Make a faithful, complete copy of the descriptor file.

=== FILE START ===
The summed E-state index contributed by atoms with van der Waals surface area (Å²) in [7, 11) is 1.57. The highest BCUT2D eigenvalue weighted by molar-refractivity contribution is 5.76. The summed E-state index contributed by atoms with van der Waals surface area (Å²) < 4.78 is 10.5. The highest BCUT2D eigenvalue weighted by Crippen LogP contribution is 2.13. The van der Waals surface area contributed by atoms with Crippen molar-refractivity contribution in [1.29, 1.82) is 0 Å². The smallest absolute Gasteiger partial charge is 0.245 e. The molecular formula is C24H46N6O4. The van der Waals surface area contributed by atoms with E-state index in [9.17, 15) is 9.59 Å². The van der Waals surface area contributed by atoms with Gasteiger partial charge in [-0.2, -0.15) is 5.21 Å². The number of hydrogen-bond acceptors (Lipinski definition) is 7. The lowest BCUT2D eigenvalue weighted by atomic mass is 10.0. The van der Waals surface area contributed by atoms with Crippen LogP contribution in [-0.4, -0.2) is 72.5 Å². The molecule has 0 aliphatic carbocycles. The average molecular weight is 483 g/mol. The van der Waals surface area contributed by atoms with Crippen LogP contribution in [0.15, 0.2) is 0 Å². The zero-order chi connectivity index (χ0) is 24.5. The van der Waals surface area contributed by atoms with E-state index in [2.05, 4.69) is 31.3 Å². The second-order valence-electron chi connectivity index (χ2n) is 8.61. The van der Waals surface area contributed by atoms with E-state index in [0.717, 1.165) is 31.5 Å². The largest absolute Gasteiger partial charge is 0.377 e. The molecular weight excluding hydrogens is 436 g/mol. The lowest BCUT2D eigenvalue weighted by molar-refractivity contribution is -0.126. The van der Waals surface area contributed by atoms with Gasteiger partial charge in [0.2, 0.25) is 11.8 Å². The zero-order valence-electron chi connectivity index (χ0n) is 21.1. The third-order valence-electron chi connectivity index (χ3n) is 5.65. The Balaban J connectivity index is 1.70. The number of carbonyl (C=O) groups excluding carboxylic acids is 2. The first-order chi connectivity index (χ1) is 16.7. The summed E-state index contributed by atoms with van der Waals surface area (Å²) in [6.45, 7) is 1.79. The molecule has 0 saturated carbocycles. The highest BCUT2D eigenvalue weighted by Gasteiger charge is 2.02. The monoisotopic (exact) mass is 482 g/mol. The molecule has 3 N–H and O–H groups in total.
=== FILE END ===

The summed E-state index contributed by atoms with van der Waals surface area (Å²) in [7, 11) is 1.57. The highest BCUT2D eigenvalue weighted by molar-refractivity contribution is 5.76. The summed E-state index contributed by atoms with van der Waals surface area (Å²) < 4.78 is 10.5. The highest BCUT2D eigenvalue weighted by Crippen LogP contribution is 2.13. The van der Waals surface area contributed by atoms with Crippen molar-refractivity contribution in [1.29, 1.82) is 0 Å². The smallest absolute Gasteiger partial charge is 0.245 e. The molecular formula is C24H46N6O4. The van der Waals surface area contributed by atoms with E-state index in [9.17, 15) is 9.59 Å². The van der Waals surface area contributed by atoms with Gasteiger partial charge in [-0.2, -0.15) is 5.21 Å². The number of hydrogen-bond acceptors (Lipinski definition) is 7. The lowest BCUT2D eigenvalue weighted by atomic mass is 10.0. The van der Waals surface area contributed by atoms with Crippen LogP contribution in [-0.4, -0.2) is 72.5 Å². The molecule has 0 aliphatic carbocycles. The average molecular weight is 483 g/mol. The van der Waals surface area contributed by atoms with Crippen LogP contribution in [0.15, 0.2) is 0 Å². The zero-order chi connectivity index (χ0) is 24.5. The van der Waals surface area contributed by atoms with E-state index in [2.05, 4.69) is 31.3 Å². The second-order valence-electron chi connectivity index (χ2n) is 8.61. The van der Waals surface area contributed by atoms with E-state index in [0.717, 1.165) is 31.5 Å². The largest absolute Gasteiger partial charge is 0.377 e. The molecular weight excluding hydrogens is 436 g/mol. The lowest BCUT2D eigenvalue weighted by molar-refractivity contribution is -0.126. The van der Waals surface area contributed by atoms with Gasteiger partial charge in [0.2, 0.25) is 11.8 Å². The zero-order valence-electron chi connectivity index (χ0n) is 21.1. The third-order valence-electron chi connectivity index (χ3n) is 5.65. The Balaban J connectivity index is 1.70. The number of carbonyl (C=O) groups excluding carboxylic acids is 2. The first-order chi connectivity index (χ1) is 16.7. The summed E-state index contributed by atoms with van der Waals surface area (Å²) in [6.45, 7) is 1.79. The molecule has 0 saturated carbocycles. The highest BCUT2D eigenvalue weighted by Gasteiger charge is 2.02. The monoisotopic (exact) mass is 482 g/mol. The molecule has 3 N–H and O–H groups in total.